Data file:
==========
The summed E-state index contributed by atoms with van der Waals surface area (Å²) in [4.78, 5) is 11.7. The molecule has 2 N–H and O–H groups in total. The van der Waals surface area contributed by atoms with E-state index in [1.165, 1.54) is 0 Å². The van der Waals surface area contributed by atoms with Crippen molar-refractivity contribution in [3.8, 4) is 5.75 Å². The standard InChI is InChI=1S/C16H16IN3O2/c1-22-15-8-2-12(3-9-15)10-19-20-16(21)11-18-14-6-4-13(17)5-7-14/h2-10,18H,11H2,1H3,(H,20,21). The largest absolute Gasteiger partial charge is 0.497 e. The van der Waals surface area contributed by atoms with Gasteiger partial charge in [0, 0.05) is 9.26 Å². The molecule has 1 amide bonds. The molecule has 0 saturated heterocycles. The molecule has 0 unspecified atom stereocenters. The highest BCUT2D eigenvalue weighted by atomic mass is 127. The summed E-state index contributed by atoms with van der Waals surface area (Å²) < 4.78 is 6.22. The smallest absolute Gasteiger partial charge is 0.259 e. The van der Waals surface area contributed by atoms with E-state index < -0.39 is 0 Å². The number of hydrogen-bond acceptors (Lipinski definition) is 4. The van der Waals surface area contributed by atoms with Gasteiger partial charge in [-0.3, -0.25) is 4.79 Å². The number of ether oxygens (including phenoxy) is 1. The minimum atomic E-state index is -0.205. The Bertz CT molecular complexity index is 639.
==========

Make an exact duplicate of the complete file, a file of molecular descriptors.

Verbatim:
The summed E-state index contributed by atoms with van der Waals surface area (Å²) in [4.78, 5) is 11.7. The molecule has 2 N–H and O–H groups in total. The van der Waals surface area contributed by atoms with E-state index in [1.165, 1.54) is 0 Å². The van der Waals surface area contributed by atoms with Crippen molar-refractivity contribution in [3.8, 4) is 5.75 Å². The standard InChI is InChI=1S/C16H16IN3O2/c1-22-15-8-2-12(3-9-15)10-19-20-16(21)11-18-14-6-4-13(17)5-7-14/h2-10,18H,11H2,1H3,(H,20,21). The largest absolute Gasteiger partial charge is 0.497 e. The van der Waals surface area contributed by atoms with Gasteiger partial charge in [0, 0.05) is 9.26 Å². The molecule has 1 amide bonds. The molecule has 0 saturated heterocycles. The molecule has 0 unspecified atom stereocenters. The highest BCUT2D eigenvalue weighted by atomic mass is 127. The summed E-state index contributed by atoms with van der Waals surface area (Å²) < 4.78 is 6.22. The smallest absolute Gasteiger partial charge is 0.259 e. The van der Waals surface area contributed by atoms with E-state index < -0.39 is 0 Å². The number of hydrogen-bond acceptors (Lipinski definition) is 4. The van der Waals surface area contributed by atoms with Gasteiger partial charge in [-0.3, -0.25) is 4.79 Å². The number of ether oxygens (including phenoxy) is 1. The minimum atomic E-state index is -0.205. The Bertz CT molecular complexity index is 639.